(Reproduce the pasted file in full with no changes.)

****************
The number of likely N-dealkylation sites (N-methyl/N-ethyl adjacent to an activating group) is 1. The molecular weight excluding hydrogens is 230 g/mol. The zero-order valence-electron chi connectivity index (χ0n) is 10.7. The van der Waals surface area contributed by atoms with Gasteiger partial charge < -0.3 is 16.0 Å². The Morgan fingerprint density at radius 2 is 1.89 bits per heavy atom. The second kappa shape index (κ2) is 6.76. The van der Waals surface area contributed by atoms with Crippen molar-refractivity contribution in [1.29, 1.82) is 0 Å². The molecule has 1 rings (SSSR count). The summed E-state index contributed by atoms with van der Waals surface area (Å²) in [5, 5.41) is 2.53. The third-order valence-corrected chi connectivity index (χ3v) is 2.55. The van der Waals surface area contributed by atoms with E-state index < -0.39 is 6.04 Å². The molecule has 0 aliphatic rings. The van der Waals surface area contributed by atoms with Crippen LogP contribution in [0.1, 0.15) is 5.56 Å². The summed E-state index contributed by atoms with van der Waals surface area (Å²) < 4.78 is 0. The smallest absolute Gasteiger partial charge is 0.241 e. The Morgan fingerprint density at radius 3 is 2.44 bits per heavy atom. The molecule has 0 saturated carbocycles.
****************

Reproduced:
The number of likely N-dealkylation sites (N-methyl/N-ethyl adjacent to an activating group) is 1. The molecular weight excluding hydrogens is 230 g/mol. The zero-order valence-electron chi connectivity index (χ0n) is 10.7. The van der Waals surface area contributed by atoms with Gasteiger partial charge < -0.3 is 16.0 Å². The Morgan fingerprint density at radius 2 is 1.89 bits per heavy atom. The second kappa shape index (κ2) is 6.76. The van der Waals surface area contributed by atoms with Crippen molar-refractivity contribution in [1.29, 1.82) is 0 Å². The molecule has 1 rings (SSSR count). The summed E-state index contributed by atoms with van der Waals surface area (Å²) in [5, 5.41) is 2.53. The third-order valence-corrected chi connectivity index (χ3v) is 2.55. The van der Waals surface area contributed by atoms with E-state index < -0.39 is 6.04 Å². The molecule has 0 aliphatic rings. The van der Waals surface area contributed by atoms with Crippen LogP contribution in [0.1, 0.15) is 5.56 Å². The summed E-state index contributed by atoms with van der Waals surface area (Å²) < 4.78 is 0. The smallest absolute Gasteiger partial charge is 0.241 e. The Morgan fingerprint density at radius 3 is 2.44 bits per heavy atom. The molecule has 0 saturated carbocycles.